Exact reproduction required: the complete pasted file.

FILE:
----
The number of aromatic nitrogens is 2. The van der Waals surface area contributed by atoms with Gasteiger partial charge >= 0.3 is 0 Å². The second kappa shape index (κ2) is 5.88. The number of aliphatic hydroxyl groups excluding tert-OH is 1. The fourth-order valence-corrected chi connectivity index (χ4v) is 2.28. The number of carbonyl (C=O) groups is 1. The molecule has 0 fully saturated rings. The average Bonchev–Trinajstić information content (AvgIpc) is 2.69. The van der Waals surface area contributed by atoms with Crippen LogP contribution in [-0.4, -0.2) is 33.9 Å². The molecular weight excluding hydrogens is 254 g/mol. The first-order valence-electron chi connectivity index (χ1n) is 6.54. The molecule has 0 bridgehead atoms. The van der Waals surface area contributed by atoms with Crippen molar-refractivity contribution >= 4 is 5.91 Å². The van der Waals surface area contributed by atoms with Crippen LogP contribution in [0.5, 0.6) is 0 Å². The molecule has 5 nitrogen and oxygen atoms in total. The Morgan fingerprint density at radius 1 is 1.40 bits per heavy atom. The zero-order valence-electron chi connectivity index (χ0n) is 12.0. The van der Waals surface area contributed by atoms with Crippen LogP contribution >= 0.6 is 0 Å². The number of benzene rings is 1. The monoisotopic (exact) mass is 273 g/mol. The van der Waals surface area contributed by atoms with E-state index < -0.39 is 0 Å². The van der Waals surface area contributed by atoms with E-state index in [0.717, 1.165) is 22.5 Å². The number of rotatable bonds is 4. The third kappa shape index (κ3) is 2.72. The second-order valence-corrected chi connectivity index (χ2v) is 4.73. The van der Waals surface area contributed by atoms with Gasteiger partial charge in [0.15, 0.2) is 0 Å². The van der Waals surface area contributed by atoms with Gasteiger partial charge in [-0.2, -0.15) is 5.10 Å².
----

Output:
The number of aromatic nitrogens is 2. The van der Waals surface area contributed by atoms with Gasteiger partial charge >= 0.3 is 0 Å². The second kappa shape index (κ2) is 5.88. The number of aliphatic hydroxyl groups excluding tert-OH is 1. The fourth-order valence-corrected chi connectivity index (χ4v) is 2.28. The number of carbonyl (C=O) groups is 1. The molecule has 0 fully saturated rings. The average Bonchev–Trinajstić information content (AvgIpc) is 2.69. The van der Waals surface area contributed by atoms with Crippen LogP contribution in [-0.4, -0.2) is 33.9 Å². The molecular weight excluding hydrogens is 254 g/mol. The first-order valence-electron chi connectivity index (χ1n) is 6.54. The molecule has 0 bridgehead atoms. The van der Waals surface area contributed by atoms with Crippen molar-refractivity contribution >= 4 is 5.91 Å². The van der Waals surface area contributed by atoms with Crippen LogP contribution in [0.5, 0.6) is 0 Å². The molecule has 5 nitrogen and oxygen atoms in total. The Morgan fingerprint density at radius 1 is 1.40 bits per heavy atom. The zero-order valence-electron chi connectivity index (χ0n) is 12.0. The van der Waals surface area contributed by atoms with Crippen LogP contribution >= 0.6 is 0 Å². The number of benzene rings is 1. The monoisotopic (exact) mass is 273 g/mol. The van der Waals surface area contributed by atoms with E-state index < -0.39 is 0 Å². The van der Waals surface area contributed by atoms with E-state index in [0.717, 1.165) is 22.5 Å². The number of rotatable bonds is 4. The third kappa shape index (κ3) is 2.72. The second-order valence-corrected chi connectivity index (χ2v) is 4.73. The van der Waals surface area contributed by atoms with Gasteiger partial charge in [0.15, 0.2) is 0 Å². The van der Waals surface area contributed by atoms with Gasteiger partial charge in [-0.2, -0.15) is 5.10 Å².